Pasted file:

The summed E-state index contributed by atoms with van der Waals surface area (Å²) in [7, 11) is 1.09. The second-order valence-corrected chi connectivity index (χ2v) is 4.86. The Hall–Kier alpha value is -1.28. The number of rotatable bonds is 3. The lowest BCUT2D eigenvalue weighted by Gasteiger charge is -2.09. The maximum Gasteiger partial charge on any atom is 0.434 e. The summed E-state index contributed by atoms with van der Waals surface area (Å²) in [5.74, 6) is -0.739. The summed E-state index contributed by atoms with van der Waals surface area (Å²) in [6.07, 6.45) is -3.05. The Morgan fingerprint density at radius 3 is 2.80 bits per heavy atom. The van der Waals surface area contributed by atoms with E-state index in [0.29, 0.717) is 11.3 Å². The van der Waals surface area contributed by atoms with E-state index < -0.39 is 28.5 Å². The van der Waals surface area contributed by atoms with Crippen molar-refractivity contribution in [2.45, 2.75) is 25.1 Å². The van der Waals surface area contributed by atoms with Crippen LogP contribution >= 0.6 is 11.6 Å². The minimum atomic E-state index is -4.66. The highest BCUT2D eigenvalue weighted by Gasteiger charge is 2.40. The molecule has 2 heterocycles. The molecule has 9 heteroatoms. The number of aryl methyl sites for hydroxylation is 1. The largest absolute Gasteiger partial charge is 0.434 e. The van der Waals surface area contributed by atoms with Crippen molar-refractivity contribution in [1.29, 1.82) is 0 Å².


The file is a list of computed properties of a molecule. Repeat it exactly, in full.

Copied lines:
The summed E-state index contributed by atoms with van der Waals surface area (Å²) in [7, 11) is 1.09. The second-order valence-corrected chi connectivity index (χ2v) is 4.86. The Hall–Kier alpha value is -1.28. The number of rotatable bonds is 3. The lowest BCUT2D eigenvalue weighted by Gasteiger charge is -2.09. The maximum Gasteiger partial charge on any atom is 0.434 e. The summed E-state index contributed by atoms with van der Waals surface area (Å²) in [5.74, 6) is -0.739. The summed E-state index contributed by atoms with van der Waals surface area (Å²) in [6.07, 6.45) is -3.05. The Morgan fingerprint density at radius 3 is 2.80 bits per heavy atom. The van der Waals surface area contributed by atoms with E-state index in [0.29, 0.717) is 11.3 Å². The van der Waals surface area contributed by atoms with E-state index < -0.39 is 28.5 Å². The van der Waals surface area contributed by atoms with Crippen molar-refractivity contribution in [2.45, 2.75) is 25.1 Å². The van der Waals surface area contributed by atoms with Crippen LogP contribution >= 0.6 is 11.6 Å². The minimum atomic E-state index is -4.66. The highest BCUT2D eigenvalue weighted by Gasteiger charge is 2.40. The molecule has 2 heterocycles. The molecule has 9 heteroatoms. The number of aryl methyl sites for hydroxylation is 1. The largest absolute Gasteiger partial charge is 0.434 e. The van der Waals surface area contributed by atoms with Crippen molar-refractivity contribution in [1.29, 1.82) is 0 Å².